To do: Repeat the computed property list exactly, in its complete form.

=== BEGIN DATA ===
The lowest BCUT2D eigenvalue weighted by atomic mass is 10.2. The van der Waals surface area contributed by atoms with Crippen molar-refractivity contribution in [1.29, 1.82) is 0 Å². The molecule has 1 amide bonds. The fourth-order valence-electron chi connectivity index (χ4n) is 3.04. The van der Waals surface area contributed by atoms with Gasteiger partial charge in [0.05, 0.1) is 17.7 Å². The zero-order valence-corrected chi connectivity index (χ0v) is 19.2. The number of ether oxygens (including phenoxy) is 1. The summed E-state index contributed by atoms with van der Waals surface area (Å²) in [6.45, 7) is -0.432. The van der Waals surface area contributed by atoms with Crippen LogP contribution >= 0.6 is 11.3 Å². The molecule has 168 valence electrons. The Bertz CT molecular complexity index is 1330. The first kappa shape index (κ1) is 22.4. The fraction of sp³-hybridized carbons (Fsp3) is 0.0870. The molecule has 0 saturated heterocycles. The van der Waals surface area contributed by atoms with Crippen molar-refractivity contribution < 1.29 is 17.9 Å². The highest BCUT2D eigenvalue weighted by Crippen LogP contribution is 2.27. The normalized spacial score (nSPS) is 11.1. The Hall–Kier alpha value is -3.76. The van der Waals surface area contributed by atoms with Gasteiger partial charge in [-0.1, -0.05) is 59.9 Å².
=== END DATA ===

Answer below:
The lowest BCUT2D eigenvalue weighted by atomic mass is 10.2. The van der Waals surface area contributed by atoms with Crippen molar-refractivity contribution in [1.29, 1.82) is 0 Å². The molecule has 1 amide bonds. The fourth-order valence-electron chi connectivity index (χ4n) is 3.04. The van der Waals surface area contributed by atoms with Gasteiger partial charge in [0.05, 0.1) is 17.7 Å². The zero-order valence-corrected chi connectivity index (χ0v) is 19.2. The number of ether oxygens (including phenoxy) is 1. The summed E-state index contributed by atoms with van der Waals surface area (Å²) in [6.45, 7) is -0.432. The van der Waals surface area contributed by atoms with Crippen LogP contribution >= 0.6 is 11.3 Å². The molecule has 168 valence electrons. The Bertz CT molecular complexity index is 1330. The first kappa shape index (κ1) is 22.4. The fraction of sp³-hybridized carbons (Fsp3) is 0.0870. The molecule has 0 saturated heterocycles. The van der Waals surface area contributed by atoms with Crippen molar-refractivity contribution < 1.29 is 17.9 Å². The highest BCUT2D eigenvalue weighted by Crippen LogP contribution is 2.27. The normalized spacial score (nSPS) is 11.1. The Hall–Kier alpha value is -3.76. The van der Waals surface area contributed by atoms with Gasteiger partial charge in [-0.1, -0.05) is 59.9 Å².